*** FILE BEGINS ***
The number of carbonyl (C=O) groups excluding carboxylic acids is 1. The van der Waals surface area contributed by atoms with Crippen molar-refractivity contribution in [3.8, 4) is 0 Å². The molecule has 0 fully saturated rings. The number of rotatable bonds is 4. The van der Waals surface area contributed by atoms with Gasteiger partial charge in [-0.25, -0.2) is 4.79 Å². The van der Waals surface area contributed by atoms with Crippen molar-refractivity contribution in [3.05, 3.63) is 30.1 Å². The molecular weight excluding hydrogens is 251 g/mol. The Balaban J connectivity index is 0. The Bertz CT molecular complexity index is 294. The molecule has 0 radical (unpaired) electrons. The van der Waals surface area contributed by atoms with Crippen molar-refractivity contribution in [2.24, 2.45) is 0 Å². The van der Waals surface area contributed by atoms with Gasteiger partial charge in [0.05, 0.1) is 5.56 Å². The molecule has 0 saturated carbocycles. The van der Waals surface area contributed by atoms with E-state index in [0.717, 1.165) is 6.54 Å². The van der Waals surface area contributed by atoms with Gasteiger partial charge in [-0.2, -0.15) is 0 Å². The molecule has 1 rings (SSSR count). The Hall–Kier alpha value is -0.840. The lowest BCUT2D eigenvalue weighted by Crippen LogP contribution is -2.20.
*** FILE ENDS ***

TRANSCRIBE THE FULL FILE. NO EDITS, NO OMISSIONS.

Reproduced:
The number of carbonyl (C=O) groups excluding carboxylic acids is 1. The van der Waals surface area contributed by atoms with Crippen molar-refractivity contribution in [3.8, 4) is 0 Å². The molecule has 0 fully saturated rings. The number of rotatable bonds is 4. The van der Waals surface area contributed by atoms with Gasteiger partial charge in [-0.25, -0.2) is 4.79 Å². The van der Waals surface area contributed by atoms with Crippen molar-refractivity contribution in [3.05, 3.63) is 30.1 Å². The molecular weight excluding hydrogens is 251 g/mol. The Balaban J connectivity index is 0. The Bertz CT molecular complexity index is 294. The molecule has 0 radical (unpaired) electrons. The van der Waals surface area contributed by atoms with Crippen molar-refractivity contribution in [2.24, 2.45) is 0 Å². The van der Waals surface area contributed by atoms with Gasteiger partial charge in [0.05, 0.1) is 5.56 Å². The molecule has 0 saturated carbocycles. The van der Waals surface area contributed by atoms with E-state index in [0.717, 1.165) is 6.54 Å². The van der Waals surface area contributed by atoms with Gasteiger partial charge in [-0.2, -0.15) is 0 Å². The molecule has 1 rings (SSSR count). The Hall–Kier alpha value is -0.840. The lowest BCUT2D eigenvalue weighted by Crippen LogP contribution is -2.20.